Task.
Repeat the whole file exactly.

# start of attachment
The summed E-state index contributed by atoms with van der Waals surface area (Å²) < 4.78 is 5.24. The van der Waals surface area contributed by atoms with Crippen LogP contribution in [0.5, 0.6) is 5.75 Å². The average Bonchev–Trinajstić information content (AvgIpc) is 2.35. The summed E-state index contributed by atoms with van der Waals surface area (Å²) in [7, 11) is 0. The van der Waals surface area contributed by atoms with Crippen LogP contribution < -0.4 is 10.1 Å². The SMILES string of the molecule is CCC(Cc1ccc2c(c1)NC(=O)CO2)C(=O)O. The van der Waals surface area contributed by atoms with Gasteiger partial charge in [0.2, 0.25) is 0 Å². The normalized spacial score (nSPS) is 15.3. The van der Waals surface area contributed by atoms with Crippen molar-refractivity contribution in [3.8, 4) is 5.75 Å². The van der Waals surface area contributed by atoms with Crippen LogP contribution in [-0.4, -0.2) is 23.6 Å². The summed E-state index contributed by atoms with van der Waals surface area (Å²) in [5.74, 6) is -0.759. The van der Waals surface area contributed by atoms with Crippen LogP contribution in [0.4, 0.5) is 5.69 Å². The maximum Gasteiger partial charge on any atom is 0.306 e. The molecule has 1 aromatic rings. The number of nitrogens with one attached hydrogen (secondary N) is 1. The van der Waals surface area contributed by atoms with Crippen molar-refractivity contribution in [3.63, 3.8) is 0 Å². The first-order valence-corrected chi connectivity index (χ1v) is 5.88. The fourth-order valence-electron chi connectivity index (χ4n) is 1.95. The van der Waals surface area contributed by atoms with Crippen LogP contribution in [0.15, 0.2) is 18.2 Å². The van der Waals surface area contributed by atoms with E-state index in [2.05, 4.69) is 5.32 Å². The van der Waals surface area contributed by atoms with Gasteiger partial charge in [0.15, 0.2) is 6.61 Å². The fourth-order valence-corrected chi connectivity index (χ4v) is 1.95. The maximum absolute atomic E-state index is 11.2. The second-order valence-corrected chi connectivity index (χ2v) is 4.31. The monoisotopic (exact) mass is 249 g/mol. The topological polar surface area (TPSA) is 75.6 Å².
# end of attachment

The summed E-state index contributed by atoms with van der Waals surface area (Å²) < 4.78 is 5.24. The van der Waals surface area contributed by atoms with Crippen LogP contribution in [0.5, 0.6) is 5.75 Å². The average Bonchev–Trinajstić information content (AvgIpc) is 2.35. The summed E-state index contributed by atoms with van der Waals surface area (Å²) in [7, 11) is 0. The van der Waals surface area contributed by atoms with Crippen LogP contribution < -0.4 is 10.1 Å². The SMILES string of the molecule is CCC(Cc1ccc2c(c1)NC(=O)CO2)C(=O)O. The van der Waals surface area contributed by atoms with Gasteiger partial charge in [0.2, 0.25) is 0 Å². The normalized spacial score (nSPS) is 15.3. The van der Waals surface area contributed by atoms with Crippen molar-refractivity contribution in [3.8, 4) is 5.75 Å². The van der Waals surface area contributed by atoms with Crippen LogP contribution in [-0.4, -0.2) is 23.6 Å². The summed E-state index contributed by atoms with van der Waals surface area (Å²) in [5.74, 6) is -0.759. The van der Waals surface area contributed by atoms with Crippen LogP contribution in [0.4, 0.5) is 5.69 Å². The maximum Gasteiger partial charge on any atom is 0.306 e. The molecule has 1 aromatic rings. The number of nitrogens with one attached hydrogen (secondary N) is 1. The van der Waals surface area contributed by atoms with Crippen molar-refractivity contribution in [3.63, 3.8) is 0 Å². The first-order valence-corrected chi connectivity index (χ1v) is 5.88. The fourth-order valence-electron chi connectivity index (χ4n) is 1.95. The van der Waals surface area contributed by atoms with Crippen LogP contribution in [0.15, 0.2) is 18.2 Å². The van der Waals surface area contributed by atoms with E-state index in [2.05, 4.69) is 5.32 Å². The van der Waals surface area contributed by atoms with Gasteiger partial charge in [0.15, 0.2) is 6.61 Å². The fourth-order valence-corrected chi connectivity index (χ4v) is 1.95. The maximum absolute atomic E-state index is 11.2. The second-order valence-corrected chi connectivity index (χ2v) is 4.31. The monoisotopic (exact) mass is 249 g/mol. The topological polar surface area (TPSA) is 75.6 Å².